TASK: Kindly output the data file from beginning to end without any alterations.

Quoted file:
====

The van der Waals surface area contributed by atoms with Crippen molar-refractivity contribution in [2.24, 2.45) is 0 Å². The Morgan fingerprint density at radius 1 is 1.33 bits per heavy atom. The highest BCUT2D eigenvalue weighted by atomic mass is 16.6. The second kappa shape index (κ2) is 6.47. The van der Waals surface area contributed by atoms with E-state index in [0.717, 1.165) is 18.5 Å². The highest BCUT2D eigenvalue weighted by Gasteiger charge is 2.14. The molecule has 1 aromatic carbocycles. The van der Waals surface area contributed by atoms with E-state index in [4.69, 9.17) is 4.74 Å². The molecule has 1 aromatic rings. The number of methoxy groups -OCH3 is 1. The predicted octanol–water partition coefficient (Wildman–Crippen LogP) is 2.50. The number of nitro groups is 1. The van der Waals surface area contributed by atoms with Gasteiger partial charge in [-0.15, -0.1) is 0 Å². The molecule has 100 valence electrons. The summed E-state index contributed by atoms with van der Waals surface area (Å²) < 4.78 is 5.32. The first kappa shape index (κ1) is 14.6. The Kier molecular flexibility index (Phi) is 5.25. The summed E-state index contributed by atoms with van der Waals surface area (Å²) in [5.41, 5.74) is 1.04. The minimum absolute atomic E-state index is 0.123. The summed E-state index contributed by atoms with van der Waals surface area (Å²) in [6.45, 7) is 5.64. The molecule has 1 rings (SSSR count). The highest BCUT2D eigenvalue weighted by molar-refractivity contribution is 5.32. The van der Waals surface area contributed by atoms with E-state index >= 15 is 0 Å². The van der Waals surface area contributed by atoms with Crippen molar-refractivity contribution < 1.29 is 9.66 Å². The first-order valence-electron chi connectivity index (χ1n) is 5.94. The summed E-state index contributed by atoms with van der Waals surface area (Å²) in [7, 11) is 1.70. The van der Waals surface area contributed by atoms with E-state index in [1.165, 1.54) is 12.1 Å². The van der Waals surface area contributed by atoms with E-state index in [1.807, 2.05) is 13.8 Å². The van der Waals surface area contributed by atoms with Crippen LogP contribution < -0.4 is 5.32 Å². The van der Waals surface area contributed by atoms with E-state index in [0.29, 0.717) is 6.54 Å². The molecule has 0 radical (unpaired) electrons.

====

The van der Waals surface area contributed by atoms with Crippen molar-refractivity contribution in [2.24, 2.45) is 0 Å². The Morgan fingerprint density at radius 1 is 1.33 bits per heavy atom. The highest BCUT2D eigenvalue weighted by atomic mass is 16.6. The second kappa shape index (κ2) is 6.47. The van der Waals surface area contributed by atoms with E-state index in [0.717, 1.165) is 18.5 Å². The highest BCUT2D eigenvalue weighted by Gasteiger charge is 2.14. The molecule has 1 aromatic carbocycles. The van der Waals surface area contributed by atoms with E-state index in [4.69, 9.17) is 4.74 Å². The molecule has 1 aromatic rings. The number of methoxy groups -OCH3 is 1. The predicted octanol–water partition coefficient (Wildman–Crippen LogP) is 2.50. The number of nitro groups is 1. The van der Waals surface area contributed by atoms with Gasteiger partial charge in [-0.15, -0.1) is 0 Å². The molecule has 100 valence electrons. The summed E-state index contributed by atoms with van der Waals surface area (Å²) < 4.78 is 5.32. The first kappa shape index (κ1) is 14.6. The Kier molecular flexibility index (Phi) is 5.25. The summed E-state index contributed by atoms with van der Waals surface area (Å²) in [5.41, 5.74) is 1.04. The minimum absolute atomic E-state index is 0.123. The summed E-state index contributed by atoms with van der Waals surface area (Å²) in [6.45, 7) is 5.64. The molecule has 1 rings (SSSR count). The highest BCUT2D eigenvalue weighted by molar-refractivity contribution is 5.32. The van der Waals surface area contributed by atoms with E-state index >= 15 is 0 Å². The van der Waals surface area contributed by atoms with Crippen molar-refractivity contribution < 1.29 is 9.66 Å². The first-order valence-electron chi connectivity index (χ1n) is 5.94. The summed E-state index contributed by atoms with van der Waals surface area (Å²) in [7, 11) is 1.70. The van der Waals surface area contributed by atoms with E-state index in [1.165, 1.54) is 12.1 Å². The van der Waals surface area contributed by atoms with E-state index in [1.807, 2.05) is 13.8 Å². The van der Waals surface area contributed by atoms with Crippen LogP contribution < -0.4 is 5.32 Å². The van der Waals surface area contributed by atoms with E-state index in [0.29, 0.717) is 6.54 Å². The molecule has 0 radical (unpaired) electrons.